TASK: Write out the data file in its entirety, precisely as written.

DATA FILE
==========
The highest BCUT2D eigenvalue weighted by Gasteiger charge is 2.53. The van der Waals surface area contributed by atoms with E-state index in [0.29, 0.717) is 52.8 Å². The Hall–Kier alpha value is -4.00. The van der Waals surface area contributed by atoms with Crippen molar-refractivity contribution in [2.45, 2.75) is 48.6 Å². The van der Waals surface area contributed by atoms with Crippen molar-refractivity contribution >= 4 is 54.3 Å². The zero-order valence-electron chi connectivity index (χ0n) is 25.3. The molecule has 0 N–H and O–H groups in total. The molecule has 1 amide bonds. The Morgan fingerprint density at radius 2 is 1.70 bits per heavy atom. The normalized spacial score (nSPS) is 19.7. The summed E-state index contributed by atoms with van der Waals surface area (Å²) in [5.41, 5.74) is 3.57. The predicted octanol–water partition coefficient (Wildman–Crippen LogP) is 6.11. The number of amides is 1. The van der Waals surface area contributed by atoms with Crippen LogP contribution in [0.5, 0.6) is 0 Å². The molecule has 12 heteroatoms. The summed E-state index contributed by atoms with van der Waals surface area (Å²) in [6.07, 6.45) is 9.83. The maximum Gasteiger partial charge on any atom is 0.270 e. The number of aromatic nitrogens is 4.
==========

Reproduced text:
The highest BCUT2D eigenvalue weighted by Gasteiger charge is 2.53. The van der Waals surface area contributed by atoms with E-state index in [0.29, 0.717) is 52.8 Å². The Hall–Kier alpha value is -4.00. The van der Waals surface area contributed by atoms with Crippen molar-refractivity contribution in [2.45, 2.75) is 48.6 Å². The van der Waals surface area contributed by atoms with Crippen molar-refractivity contribution >= 4 is 54.3 Å². The zero-order valence-electron chi connectivity index (χ0n) is 25.3. The molecule has 0 N–H and O–H groups in total. The molecule has 1 amide bonds. The Morgan fingerprint density at radius 2 is 1.70 bits per heavy atom. The normalized spacial score (nSPS) is 19.7. The summed E-state index contributed by atoms with van der Waals surface area (Å²) in [5.41, 5.74) is 3.57. The predicted octanol–water partition coefficient (Wildman–Crippen LogP) is 6.11. The number of amides is 1. The van der Waals surface area contributed by atoms with Crippen LogP contribution in [0.5, 0.6) is 0 Å². The molecule has 12 heteroatoms. The summed E-state index contributed by atoms with van der Waals surface area (Å²) in [6.07, 6.45) is 9.83. The maximum Gasteiger partial charge on any atom is 0.270 e. The number of aromatic nitrogens is 4.